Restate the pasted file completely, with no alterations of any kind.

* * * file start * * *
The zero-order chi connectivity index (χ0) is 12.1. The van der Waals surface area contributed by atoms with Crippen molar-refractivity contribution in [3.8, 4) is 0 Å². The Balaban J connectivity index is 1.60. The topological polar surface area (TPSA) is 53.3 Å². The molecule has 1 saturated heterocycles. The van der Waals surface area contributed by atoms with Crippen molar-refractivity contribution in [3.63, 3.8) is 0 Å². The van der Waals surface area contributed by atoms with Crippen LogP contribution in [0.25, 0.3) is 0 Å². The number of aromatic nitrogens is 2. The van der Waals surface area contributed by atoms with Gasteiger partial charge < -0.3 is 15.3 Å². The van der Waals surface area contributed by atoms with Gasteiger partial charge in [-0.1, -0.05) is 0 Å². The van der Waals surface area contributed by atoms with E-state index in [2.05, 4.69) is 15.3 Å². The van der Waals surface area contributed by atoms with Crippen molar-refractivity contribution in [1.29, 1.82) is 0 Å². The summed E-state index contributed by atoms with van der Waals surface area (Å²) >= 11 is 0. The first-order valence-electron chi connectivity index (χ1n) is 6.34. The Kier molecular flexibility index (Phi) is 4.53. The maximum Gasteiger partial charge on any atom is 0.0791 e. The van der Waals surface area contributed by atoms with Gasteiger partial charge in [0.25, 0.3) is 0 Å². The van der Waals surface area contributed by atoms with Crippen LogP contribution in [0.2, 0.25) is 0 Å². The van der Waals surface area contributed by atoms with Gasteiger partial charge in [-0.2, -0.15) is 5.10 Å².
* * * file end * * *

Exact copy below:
The zero-order chi connectivity index (χ0) is 12.1. The van der Waals surface area contributed by atoms with Crippen molar-refractivity contribution in [3.8, 4) is 0 Å². The Balaban J connectivity index is 1.60. The topological polar surface area (TPSA) is 53.3 Å². The molecule has 1 saturated heterocycles. The van der Waals surface area contributed by atoms with Crippen molar-refractivity contribution in [3.63, 3.8) is 0 Å². The van der Waals surface area contributed by atoms with Crippen LogP contribution in [0.25, 0.3) is 0 Å². The number of aromatic nitrogens is 2. The van der Waals surface area contributed by atoms with Gasteiger partial charge < -0.3 is 15.3 Å². The van der Waals surface area contributed by atoms with Gasteiger partial charge in [-0.1, -0.05) is 0 Å². The van der Waals surface area contributed by atoms with E-state index in [2.05, 4.69) is 15.3 Å². The van der Waals surface area contributed by atoms with Crippen molar-refractivity contribution in [1.29, 1.82) is 0 Å². The summed E-state index contributed by atoms with van der Waals surface area (Å²) >= 11 is 0. The first-order valence-electron chi connectivity index (χ1n) is 6.34. The Kier molecular flexibility index (Phi) is 4.53. The maximum Gasteiger partial charge on any atom is 0.0791 e. The van der Waals surface area contributed by atoms with Gasteiger partial charge in [0.25, 0.3) is 0 Å². The van der Waals surface area contributed by atoms with Crippen LogP contribution in [0.2, 0.25) is 0 Å². The van der Waals surface area contributed by atoms with Gasteiger partial charge in [-0.2, -0.15) is 5.10 Å².